Powers are generated randomly from a list. There is some bias in the charts depending on the origin of your character, but the powers in both sets are rather basic. However, in order to address this, TSR published a supplement for AMSH called "The Ultimate Powers Book". This book contained a list of every power ever used the Marvel Universe, along with variants on them, and then tagged an improved character generation system on top of the lot. Still, if you use the Marvel characters as examples, a lot of them had totally made-up powers anyway.

Both games add rules for vehicles and gadgeteering. I say rules, but they are more a set of guidelines on how to do things. Ultimately, it all boils down to the referee assigning a difficulty to your efforts and telling you to roll. There are also rules for hero points, or Karma as the game calls it. Karma is awarded for doing good deeds and taken away for doing bad deed. Individual characters can have Karma of their own, or they can create Karma Pools for teams to share. Of course, you may want to rein in the team psychopath if you do this.

How well does the system work? Very well. Like many old-school systems the game depends on the use of charts. However, there is only one chart and it is very easy to reference. If you want to try it for yourself, Jeff Grubb has made AMSH freely available to anyone who wants it. There is also a thriving fan community.

On the Shelf

Yes. Definitely yes.
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Re: Gentleman John looks at ... Superhero RPGs

Postby gentleman john » Sun Jul 10, 2011 1:43 pm

A bit of a break, but a man has to celebrate his 42nd birthday.

GURPS Supers

Introduction

GURPS (as any gamer knows) stands for Generic Universal Role Playing System. And, boy, have SJG tried to make this game live up to their boast - especially with 3rd edition. One of the many supplements produced was GURPS Supers.

The System

GURPS is a system with a very old pedigree. It started life originally as the games Wizard and Melee and had a brief stint as the Fantasy Trip. Then, when Steve Jackson left Metagaming, he took the system with him and created GURPS. During the late 1990s and early 2000s, GURPS was a monster of a system. First off, there were the core books (GURPS and the 2 compendia), the splat books giving extra rules (magic, psionics and vehicles, for example), genre books and setting books. Just about every gamer I knew had at least one GURPS book, even if they never touched the rules.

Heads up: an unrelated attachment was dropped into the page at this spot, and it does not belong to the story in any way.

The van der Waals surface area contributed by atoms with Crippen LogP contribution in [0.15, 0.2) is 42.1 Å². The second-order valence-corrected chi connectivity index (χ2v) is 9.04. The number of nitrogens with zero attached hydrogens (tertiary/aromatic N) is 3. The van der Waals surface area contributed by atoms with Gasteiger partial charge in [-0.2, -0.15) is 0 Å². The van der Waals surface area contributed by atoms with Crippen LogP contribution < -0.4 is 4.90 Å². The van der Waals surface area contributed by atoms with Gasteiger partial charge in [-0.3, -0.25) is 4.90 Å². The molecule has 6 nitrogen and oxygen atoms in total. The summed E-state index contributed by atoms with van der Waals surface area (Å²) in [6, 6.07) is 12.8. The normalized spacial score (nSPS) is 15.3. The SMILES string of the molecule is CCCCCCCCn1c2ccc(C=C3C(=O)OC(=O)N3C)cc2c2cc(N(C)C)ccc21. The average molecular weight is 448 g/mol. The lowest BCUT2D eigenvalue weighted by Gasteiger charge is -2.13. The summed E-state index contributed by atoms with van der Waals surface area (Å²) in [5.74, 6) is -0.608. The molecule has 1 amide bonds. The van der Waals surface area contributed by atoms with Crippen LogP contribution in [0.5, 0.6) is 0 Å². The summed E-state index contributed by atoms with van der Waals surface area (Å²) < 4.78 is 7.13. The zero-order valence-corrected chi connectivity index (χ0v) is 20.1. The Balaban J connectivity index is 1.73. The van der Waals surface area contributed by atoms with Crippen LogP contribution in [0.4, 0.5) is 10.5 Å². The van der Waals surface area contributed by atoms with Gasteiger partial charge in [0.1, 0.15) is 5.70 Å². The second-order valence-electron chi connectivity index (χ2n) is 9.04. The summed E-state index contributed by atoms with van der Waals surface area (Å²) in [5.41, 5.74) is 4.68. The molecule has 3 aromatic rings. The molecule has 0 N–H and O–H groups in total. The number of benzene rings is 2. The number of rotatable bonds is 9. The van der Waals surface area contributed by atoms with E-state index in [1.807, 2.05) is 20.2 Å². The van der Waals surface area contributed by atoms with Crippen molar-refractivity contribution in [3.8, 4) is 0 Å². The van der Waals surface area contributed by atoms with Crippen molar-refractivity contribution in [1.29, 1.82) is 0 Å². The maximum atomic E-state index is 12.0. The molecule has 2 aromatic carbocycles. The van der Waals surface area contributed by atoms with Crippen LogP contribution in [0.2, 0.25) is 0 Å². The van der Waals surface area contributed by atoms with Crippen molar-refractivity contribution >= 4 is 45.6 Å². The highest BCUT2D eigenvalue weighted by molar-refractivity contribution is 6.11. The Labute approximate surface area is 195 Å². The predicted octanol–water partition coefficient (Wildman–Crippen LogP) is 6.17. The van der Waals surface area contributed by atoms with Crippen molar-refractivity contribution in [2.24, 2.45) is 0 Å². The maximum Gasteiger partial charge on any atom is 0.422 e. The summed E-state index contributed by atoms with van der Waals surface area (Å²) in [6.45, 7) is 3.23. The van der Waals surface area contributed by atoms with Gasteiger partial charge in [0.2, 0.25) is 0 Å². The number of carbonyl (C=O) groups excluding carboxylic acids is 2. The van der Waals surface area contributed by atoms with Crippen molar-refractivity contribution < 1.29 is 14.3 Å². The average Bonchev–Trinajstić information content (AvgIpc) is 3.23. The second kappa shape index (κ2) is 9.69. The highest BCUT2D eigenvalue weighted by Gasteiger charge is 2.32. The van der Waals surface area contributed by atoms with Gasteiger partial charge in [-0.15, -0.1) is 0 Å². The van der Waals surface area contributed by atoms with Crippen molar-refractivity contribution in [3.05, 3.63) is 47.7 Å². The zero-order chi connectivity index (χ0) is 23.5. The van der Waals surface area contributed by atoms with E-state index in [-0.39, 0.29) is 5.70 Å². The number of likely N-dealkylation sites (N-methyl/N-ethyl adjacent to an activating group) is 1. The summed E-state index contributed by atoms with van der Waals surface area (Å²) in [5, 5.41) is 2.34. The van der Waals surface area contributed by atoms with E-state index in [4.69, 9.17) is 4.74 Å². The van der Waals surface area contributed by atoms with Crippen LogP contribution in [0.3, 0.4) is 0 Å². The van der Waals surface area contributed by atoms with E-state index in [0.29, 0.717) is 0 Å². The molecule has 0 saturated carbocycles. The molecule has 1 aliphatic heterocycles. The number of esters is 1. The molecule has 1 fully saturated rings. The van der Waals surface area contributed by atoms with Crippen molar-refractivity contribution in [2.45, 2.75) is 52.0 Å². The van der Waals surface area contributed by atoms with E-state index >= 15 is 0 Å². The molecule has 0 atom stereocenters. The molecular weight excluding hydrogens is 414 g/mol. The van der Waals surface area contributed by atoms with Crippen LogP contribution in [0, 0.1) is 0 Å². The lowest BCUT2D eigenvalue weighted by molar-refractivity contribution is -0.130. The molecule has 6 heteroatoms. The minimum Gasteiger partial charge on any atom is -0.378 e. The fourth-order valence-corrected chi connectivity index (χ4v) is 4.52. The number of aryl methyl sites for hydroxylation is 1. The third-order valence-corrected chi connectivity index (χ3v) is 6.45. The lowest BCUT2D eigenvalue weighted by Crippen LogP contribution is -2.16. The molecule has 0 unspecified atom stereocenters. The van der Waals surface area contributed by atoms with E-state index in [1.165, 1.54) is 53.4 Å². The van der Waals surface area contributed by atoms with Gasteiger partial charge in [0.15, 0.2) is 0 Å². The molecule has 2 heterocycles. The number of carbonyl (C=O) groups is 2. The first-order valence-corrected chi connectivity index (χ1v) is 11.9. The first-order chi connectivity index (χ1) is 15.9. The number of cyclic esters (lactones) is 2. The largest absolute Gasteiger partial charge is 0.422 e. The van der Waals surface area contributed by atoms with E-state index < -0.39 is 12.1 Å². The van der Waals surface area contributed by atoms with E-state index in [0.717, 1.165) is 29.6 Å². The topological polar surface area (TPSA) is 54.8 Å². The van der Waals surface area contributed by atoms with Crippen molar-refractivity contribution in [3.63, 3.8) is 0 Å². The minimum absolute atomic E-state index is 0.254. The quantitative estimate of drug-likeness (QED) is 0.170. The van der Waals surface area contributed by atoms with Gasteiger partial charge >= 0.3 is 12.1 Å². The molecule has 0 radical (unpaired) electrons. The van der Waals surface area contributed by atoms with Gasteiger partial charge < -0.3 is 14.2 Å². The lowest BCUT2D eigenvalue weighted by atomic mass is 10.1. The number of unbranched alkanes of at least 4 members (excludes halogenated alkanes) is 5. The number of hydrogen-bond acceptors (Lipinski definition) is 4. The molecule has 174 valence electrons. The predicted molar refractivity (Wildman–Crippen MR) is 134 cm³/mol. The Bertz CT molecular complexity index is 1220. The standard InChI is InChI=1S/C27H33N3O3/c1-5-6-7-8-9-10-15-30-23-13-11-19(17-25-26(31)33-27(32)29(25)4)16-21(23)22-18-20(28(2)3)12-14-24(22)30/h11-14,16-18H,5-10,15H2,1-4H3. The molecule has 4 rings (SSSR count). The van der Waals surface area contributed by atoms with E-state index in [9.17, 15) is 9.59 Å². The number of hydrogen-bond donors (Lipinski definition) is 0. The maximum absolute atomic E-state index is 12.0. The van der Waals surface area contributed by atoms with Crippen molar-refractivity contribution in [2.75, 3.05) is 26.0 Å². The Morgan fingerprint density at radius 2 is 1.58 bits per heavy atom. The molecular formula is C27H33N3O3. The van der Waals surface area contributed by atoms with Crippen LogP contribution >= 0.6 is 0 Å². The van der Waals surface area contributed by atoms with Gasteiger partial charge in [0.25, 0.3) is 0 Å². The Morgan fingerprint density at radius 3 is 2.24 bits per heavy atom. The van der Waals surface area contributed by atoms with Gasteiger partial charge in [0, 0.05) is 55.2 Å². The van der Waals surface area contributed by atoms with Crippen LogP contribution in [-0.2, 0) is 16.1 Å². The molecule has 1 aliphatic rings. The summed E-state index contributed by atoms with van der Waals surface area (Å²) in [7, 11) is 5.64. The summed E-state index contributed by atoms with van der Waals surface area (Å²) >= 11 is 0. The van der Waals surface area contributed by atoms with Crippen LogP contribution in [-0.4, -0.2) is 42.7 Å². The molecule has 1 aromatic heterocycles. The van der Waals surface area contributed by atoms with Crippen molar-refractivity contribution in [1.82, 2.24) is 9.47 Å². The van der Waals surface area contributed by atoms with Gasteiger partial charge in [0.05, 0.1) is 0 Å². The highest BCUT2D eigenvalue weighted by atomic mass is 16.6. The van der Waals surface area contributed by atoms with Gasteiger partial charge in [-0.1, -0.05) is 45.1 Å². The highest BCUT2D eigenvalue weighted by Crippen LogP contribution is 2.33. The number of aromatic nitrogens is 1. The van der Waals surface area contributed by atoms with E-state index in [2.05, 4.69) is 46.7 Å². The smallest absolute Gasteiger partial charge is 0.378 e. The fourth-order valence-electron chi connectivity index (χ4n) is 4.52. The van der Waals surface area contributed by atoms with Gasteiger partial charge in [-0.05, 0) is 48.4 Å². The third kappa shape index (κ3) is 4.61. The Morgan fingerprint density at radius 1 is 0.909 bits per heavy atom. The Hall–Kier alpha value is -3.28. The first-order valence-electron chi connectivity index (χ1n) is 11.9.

The system itself ran on 3d6. Characters had skills that were rated anywhere from 10 or 11 to (in some cases) better than 40! All you had to do was apply the modifiers to the skills and rill 3d6 less than the result. Character generation was a bit of a pain, given that the people at SJG were so conscientious about skills and abilities. A basic logarithmic points system was used to buy skills and abilities, with bonus points being gained for disadvantages. However, where GuRPS stood out was the sheer specificity of the abilities available. Yes, you could have a skill in Animal Husbandry, but - look! There's a skill for Shepherd. How about a psychological disadvantage? What flavour do you want it in? You could be sure that somewhere in the rules was the exact skill or ability you wanted, but where the hell was it?

GURPS Supers was a genre book that gave rules for superhero gaming. The bulk of the book was made up of a bestiary of powers and modifiers for those powers. Powers were bought with character points, with simple (and stacking) percentage modifiers to the cost depending on what advantages and disadvantages you gave them. However, no matter how great your power, you still needed the skill to use it. GURPS Supers introduced the concept of skills associated with powers in order to differentiate between brute force and finesse. Both were achievable, but at a hideous cost in points. As with GURPS in general, the selection of powers was very specific, but clunky in implementation, making GURPS Supers characters harder to generate than standard GURPS characters.

Where GURPS Supers stood out (and, indeed, many GURPS books did) was in the background hints and notes. The book was more than just a skeleton for creating characters, it also gave ideas on how to run a superhero campaign; useful no matter what system you used.

The Games